We simply have a right to live our normal lives with an intentional and presumed anonymity that includes the freedom of self-expression in private, whether that 'private' moment is a controlled one or a spontaneous one. It is about preservation of the privacy of existence. If you see me where you are, that is a natural occurrence; if you record and distribute an image or a video or audio file of that that is unnatural and unethical on several levels. The simple fact that you can already do this makes it no less reprehensible and wrong. The bigger issue is that if you give up your natural right to privacy even in a social situation, you will erode what little personal freedoms are now left to us, and eventually you will have none and the slavery will be complete. There is nothing wrong with taking an image, a video, of ANYTHING; it is what you do with it after that makes trouble. Keep it for yourself, and that's fine; share it, sell it, market it, record it, attach consequences, obligations to it, make it now valuable data for others to possess, for others to market to you with, then that is immoral and should be illegal - the problem is the very people who would decide if it was legal or illegal WANT it legal! If the people don;t stop this, the only result is slavery.
Neal Stephenson got it in 1995 about not being able to skip the ads:
But George Orwell was unimaginative, thinking we could only be spied 24/7 on from wall mounted cameras.
When it'll be done with HUMAN mounted cameras!
...If that wasn't so naive I'd laugh!
There isn't a single person on here that can tell whether Google Analytics data is fed into their Ad engine! Do you have any idea how many sites use Google Analytics? If you interact with anyone that has a gmail account then you are interacting with Google like it or not! The contents of those emails (anonymized or not) are sold to companies via Ad auctions and Ad brokers. We are learning on a daily basis, that anonymization is a big privacy joke!
Google is in the Data Collection business! They are a media company masquerading as a tech company. They will happily sell your data to anybody who'll pay. In essence your data is only limited by their imagination!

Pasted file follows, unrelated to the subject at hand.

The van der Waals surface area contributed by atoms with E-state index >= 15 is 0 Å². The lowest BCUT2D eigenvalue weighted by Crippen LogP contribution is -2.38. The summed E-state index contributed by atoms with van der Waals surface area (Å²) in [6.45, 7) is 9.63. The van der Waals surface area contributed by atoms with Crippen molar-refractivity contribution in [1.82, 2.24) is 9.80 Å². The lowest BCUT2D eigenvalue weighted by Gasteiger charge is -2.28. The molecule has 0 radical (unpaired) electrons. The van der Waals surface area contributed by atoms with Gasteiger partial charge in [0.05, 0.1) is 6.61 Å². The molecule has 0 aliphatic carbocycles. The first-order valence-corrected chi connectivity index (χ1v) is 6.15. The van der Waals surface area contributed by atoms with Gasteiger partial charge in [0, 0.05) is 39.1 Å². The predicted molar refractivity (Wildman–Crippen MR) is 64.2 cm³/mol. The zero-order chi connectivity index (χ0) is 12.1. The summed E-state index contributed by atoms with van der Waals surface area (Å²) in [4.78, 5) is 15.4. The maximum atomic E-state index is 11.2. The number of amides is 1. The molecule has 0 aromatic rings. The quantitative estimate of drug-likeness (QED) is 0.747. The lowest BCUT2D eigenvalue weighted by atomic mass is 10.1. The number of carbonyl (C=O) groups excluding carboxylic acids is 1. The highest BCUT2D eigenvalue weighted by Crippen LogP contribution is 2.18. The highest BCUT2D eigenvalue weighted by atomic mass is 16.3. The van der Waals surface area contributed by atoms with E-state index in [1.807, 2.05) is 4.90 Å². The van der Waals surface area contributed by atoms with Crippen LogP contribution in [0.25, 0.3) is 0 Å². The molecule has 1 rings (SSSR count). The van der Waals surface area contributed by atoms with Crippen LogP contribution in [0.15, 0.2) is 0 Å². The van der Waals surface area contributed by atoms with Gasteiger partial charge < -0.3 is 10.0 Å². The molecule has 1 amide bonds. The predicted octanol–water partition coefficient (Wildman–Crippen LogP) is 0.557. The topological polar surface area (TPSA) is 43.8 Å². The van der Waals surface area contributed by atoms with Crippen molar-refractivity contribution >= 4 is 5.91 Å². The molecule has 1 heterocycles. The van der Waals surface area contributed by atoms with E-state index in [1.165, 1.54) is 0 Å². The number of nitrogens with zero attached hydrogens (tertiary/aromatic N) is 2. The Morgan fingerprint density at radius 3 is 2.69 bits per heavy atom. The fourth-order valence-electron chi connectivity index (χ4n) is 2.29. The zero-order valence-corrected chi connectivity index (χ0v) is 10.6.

"refuse to permit google analytics scripts to fire on my home system"
Great AC15:37 but NoScript / AdBlock etc is not always sufficient. What if your info is shipped off to Google by server side scripts to Google Analytics etc? There's also ETAGS and cached sessions and always nasty Flash cookies to consider...
"...There isn't a single person on here that can tell whether Google Analytics data is fed into their Ad engine! Do you have any idea how many sites use Google Analytics?..."
I guess you've never heard of Ghostery then?
...You're making assumptions about add-ons & scripts, and assumption is the mother of all f*ck-ups!
A. Google Analytics & APIs can still be run server-side! Local script-blockers are insufficient!
B. In-browser Add-ons can't protect privacy if you ever email a @gmail.com address!
C. Cellphone / Tablet use has the fastest growth, but where are blocking tools for all BYOD?
D. Its been shown that Flash cookies can still sneak by even with in-browser filtering tools!
E. Tracking implemented using ETAGS (cached sessions) isn't always blocked either see link!
honestly, mate. Just look under the bonnet, you will see. You navigate from any website that uses google analytics? You don't respond to anybody with a gmail address? You don't book a flight, you don't bank online, you don't do your taxes and shopping, because all of those businesses and organizations use - google api? Actually, not all of them, about 50%, from about 10% a few years back. And you never ever use google search engine, nosir.
p.s. how do you communicate online, when to send any comments, requests, questions, you need to fill in that little google puzzle? No puzzle, no comms.
Crypto boffin Bruce Schneier recently endorsed a comment made by the Electronic Privacy Information Centre's founder Marc Rotenberg, who noted that Google Glass would be "a lot less scary" if the device was sold by a consumer goods company like Brookstone, rather than a creepy advertising mammoth.
If this is an accurate statement, both are idiots. I device is scary because of it's potential, and it has the same potential no matter who sells it. I would go so far as to say brookstone would BECOME as scary as good, just for virtue of selling this piece of kit.
most consumers have taken it in the shorts from Microsoft and Apple for decades, and still are?
Most, if not all, of this anti-Google clamor is being generated by Microsoft and Apple. Apple, the one who recorded your GPS tracks and uploaded them while complaining that Google's Street View vans are somehow being invasive by recording street photos and ESSIDs. Ignore the fact that the vans were going by each wireless so fast that the "opportunity" to steal private info is nill, unlike Apple's grab. And, what was Microsoft doing, besides using Google results underneath their Bing UI? Keeping Windows source code away from the public by claiming that because the government uses Windows its source should be a national secret. Then, a year later, gives the source to China, which made it a condition for Microsoft to be able to do business there.